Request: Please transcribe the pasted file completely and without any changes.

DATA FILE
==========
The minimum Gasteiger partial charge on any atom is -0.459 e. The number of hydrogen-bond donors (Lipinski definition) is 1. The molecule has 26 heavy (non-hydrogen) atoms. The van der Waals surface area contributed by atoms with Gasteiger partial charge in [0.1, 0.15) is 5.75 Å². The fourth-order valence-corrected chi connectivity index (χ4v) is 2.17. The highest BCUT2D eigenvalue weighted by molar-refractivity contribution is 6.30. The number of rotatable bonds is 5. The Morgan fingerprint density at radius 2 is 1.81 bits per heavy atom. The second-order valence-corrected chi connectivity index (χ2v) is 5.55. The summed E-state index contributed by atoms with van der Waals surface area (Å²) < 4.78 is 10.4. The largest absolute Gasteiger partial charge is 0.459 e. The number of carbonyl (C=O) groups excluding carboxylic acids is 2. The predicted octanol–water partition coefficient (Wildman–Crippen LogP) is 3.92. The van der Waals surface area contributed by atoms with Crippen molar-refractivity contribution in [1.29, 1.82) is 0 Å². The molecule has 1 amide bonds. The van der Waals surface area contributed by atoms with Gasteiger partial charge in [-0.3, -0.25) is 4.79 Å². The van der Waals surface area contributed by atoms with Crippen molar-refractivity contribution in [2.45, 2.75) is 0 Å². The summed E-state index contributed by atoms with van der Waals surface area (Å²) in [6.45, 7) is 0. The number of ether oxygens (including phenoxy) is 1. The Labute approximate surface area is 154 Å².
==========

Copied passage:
The minimum Gasteiger partial charge on any atom is -0.459 e. The number of hydrogen-bond donors (Lipinski definition) is 1. The molecule has 26 heavy (non-hydrogen) atoms. The van der Waals surface area contributed by atoms with Gasteiger partial charge in [0.1, 0.15) is 5.75 Å². The fourth-order valence-corrected chi connectivity index (χ4v) is 2.17. The highest BCUT2D eigenvalue weighted by molar-refractivity contribution is 6.30. The number of rotatable bonds is 5. The Morgan fingerprint density at radius 2 is 1.81 bits per heavy atom. The second-order valence-corrected chi connectivity index (χ2v) is 5.55. The summed E-state index contributed by atoms with van der Waals surface area (Å²) < 4.78 is 10.4. The largest absolute Gasteiger partial charge is 0.459 e. The number of carbonyl (C=O) groups excluding carboxylic acids is 2. The predicted octanol–water partition coefficient (Wildman–Crippen LogP) is 3.92. The van der Waals surface area contributed by atoms with Crippen molar-refractivity contribution in [1.29, 1.82) is 0 Å². The molecule has 1 amide bonds. The van der Waals surface area contributed by atoms with Gasteiger partial charge in [-0.3, -0.25) is 4.79 Å². The van der Waals surface area contributed by atoms with Crippen molar-refractivity contribution in [2.45, 2.75) is 0 Å². The summed E-state index contributed by atoms with van der Waals surface area (Å²) in [6.45, 7) is 0. The number of ether oxygens (including phenoxy) is 1. The Labute approximate surface area is 154 Å².